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3.Reich O, Gratzke C, Bachmann A, Seitz M, Schlenker B, Hermanek P, et al. Morbidity, mortality and early outcome of transurethral resection of the prostate: A prospective multicenter evaluation of 10,654 patients. J Urol 2008;180:246-9.   Back to cited text no. 3
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4.Wosnitzer MS, Rutman MP. KTP/LBO Laser Vaporization of the Prostate. Urol Clin North Am 2009;36:471-83.  Back to cited text no. 4
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6.Watson G. Contact laser prostatectomy. World J Urol 1995;13:115-8.  Back to cited text no. 6
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7.Malek RS, Barrett DM, Kuntzman RS. High-power potassium-titanyl-phosphate (KTP/532) laser vaporization prostatectomy: 24 hours later. Urology 1998;51:254-6.  Back to cited text no. 7
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8.Hai MA, Malek RS. Photoselective vaporization of the prostate: Initial experience with a new 80 W KTP laser for the treatment of benign prostatic hyperplasia. J Endourol 2003;17:93-6.  Back to cited text no. 8
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9.Te AE, Malloy TR, Stein BS, Ulchaker JC, Nseyo UO, Hai MA, et al. Photoselective vaporization of the prostate for the treatment of benign prostatic hyperplasia: 12-month results from the first United States multicenter prospective trial. J Urol 2004;172:1404-8.  Back to cited text no. 9
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10.Malek RS, Kuntzman RS, Barrett DM. Photoselective potassium-titanyl-phosphate laser vaporization of the benign obstructive prostate: Observations on long-term outcomes. J Urol 2005;174:1344-8.  Back to cited text no. 10
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11.Bachmann A, Ruszat R, Wyler S, Reich O, Seifert HH, Muller A, et al. Photoselective vaporization of the prostate: The basel experience after 108 procedures. Eur Urol 2005;47:798-804.  Back to cited text no. 11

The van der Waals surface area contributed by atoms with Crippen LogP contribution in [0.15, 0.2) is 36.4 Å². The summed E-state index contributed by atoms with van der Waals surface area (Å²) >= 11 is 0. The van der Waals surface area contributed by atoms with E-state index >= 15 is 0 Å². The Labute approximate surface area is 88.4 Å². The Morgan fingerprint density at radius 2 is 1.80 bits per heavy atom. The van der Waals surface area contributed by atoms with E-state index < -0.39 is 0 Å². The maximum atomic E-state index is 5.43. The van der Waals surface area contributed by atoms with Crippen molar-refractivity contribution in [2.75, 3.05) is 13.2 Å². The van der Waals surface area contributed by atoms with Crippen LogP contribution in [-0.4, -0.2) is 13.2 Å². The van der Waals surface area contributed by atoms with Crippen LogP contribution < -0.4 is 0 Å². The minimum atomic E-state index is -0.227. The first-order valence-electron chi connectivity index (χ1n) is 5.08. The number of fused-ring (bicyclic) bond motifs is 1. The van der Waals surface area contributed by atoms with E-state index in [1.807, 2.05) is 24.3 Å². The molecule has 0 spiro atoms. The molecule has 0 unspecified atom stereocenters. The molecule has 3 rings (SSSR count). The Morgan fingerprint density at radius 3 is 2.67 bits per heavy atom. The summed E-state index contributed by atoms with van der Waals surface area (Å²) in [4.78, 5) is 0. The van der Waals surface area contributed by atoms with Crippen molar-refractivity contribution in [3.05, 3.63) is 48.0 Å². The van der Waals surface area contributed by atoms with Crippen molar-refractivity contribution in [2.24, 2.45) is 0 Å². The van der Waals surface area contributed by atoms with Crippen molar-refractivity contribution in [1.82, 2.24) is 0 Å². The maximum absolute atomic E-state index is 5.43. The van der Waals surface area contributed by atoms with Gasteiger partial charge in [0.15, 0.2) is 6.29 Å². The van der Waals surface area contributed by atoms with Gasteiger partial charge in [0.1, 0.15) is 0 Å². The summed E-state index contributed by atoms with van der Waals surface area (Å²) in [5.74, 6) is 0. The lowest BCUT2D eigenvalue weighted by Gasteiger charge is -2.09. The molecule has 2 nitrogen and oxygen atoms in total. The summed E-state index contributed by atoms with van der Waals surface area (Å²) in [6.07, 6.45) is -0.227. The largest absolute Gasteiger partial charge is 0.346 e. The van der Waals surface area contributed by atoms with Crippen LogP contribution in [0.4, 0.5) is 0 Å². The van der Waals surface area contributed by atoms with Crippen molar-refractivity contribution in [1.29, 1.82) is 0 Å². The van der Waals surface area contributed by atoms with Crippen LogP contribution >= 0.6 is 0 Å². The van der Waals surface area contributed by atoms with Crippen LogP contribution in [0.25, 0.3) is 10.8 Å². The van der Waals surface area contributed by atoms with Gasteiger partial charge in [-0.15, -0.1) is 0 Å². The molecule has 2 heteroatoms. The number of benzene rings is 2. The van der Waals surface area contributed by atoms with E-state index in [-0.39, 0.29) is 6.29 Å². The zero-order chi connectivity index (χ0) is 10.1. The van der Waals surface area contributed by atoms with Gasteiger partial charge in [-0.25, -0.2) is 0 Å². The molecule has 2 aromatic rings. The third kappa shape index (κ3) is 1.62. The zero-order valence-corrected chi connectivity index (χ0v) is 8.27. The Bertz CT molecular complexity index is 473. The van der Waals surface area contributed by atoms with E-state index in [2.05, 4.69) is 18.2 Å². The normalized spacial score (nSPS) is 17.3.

12.Sarica K, Alkan E, Luleci H, Taºci AI. Photoselective vaporization of the enlarged prostate with KTP laser: Long-term results in 240 patients. J Endourol 2005;19:1199-202.  Back to cited text no. 12
    
13.Seki N, Nomura H, Yamaguchi A, Naito S. Effects of photoselective vaporization of the prostate on urodynamics in patients with benign prostatic hyperplasia. J Urol 2008;180:1024-8.  Back to cited text no. 13
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14.Hamann MF, Naumann CM, Seif C, Van der Horst C, Junemann KP, Braun PM. Functional outcome following photoselective vaporisation of the prostate (PVP): Urodynamic findings within 12 months follow-up. Eur Urol 2008;54:902-7.  Back to cited text no. 14
    
15.Ruszat R, Seitz M, Wyler SF, Abe C, Rieken M, Reich O, et al. GreenLight laser vaporization of the prostate: Single-center experience and long-term results after 500 procedures. Eur Urol 2008;54:893-901.  Back to cited text no. 15
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16.Reich O, Bachmann A, Siebels M, Hofstetter A, Stief CG, Sulser T. High power (80 W) potassium-titanyl-phosphate laser vaporization of the prostate in 66 high risk patients. J Urol 2005;173:158-60.  Back to cited text no. 16
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17.Fu WJ, Hong BF, Wang XX, Yang Y, Cai W, Gao JP, et al. Evaluation of GreenLight photoselective vaporization of the prostate for the treatment of high-risk patients with benign prostatic hyperplasia. Asian J Androl 2006;8:367-71.  Back to cited text no. 17
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18.Ruszat R, Wyler S, Forster T, Reich O, Stief CG, Gasser TC, et al. Safety and effectiveness of photoselective vaporization of the prostate (PVP) in patients on ongoing oral anticoagulation. Eur Urol 2007;51:1031-8.  Back to cited text no. 18
    
19.Rajbabu K, Chandrasekara SK, Barber NJ, Walsh K, Muir GH. Photoselective vaporization of the prostate with the potassium-titanyl-phosphate laser in men with prostates of >100 mL. BJU Int 2007;100:593-8.  Back to cited text no. 19
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20.Bachmann A, Schurch L, Ruszat R, Wyler SF, Seifert HH, Muller A, et al. Photoselective vaporization (PVP) versus transurethral resection of the prostate (TURP): A prospective bicentre study of perioperative morbidity and early functional outcome. Eur Urol 2005;48:965-71.  Back to cited text no. 20
    
21.Ruszat R, Wyler SF, Seitz M, Lehmann K, Abe C, Bonkat G, et al. Comparison of potassium-titanyl-phosphate laser vaporization of the prostate and transurethral resection of the prostate: Update of a prospective non-randomized two-centre study. BJU Int 2008;102:1432-8.  Back to cited text no. 21
    
22.Bouchier-Hayes DM, Anderson P, Van Appledorn S, Bugeja P, Costello AJ. KTP laser versus transurethral resection: Early results of a randomized trial. J Endourol 2006;20:580-5.  Back to cited text no. 22
    
23.Bouchier-Hayes DM, Van Appledorn S, Bugeja P, Crowe H, Challacombe B, Costello AJ. A randomized trial of photoselective vaporization of the prostate using the 80-W potassium-titanyl-phosphate laser vs transurethral prostatectomy, with a 1-year follow-up. BJU Int 2010;105:964-9.  Back to cited text no. 23
    


    Figures

  [Figure 1]
 
 
    Tables

  [Table 1], [Table 2], [Table 3], [Table 4]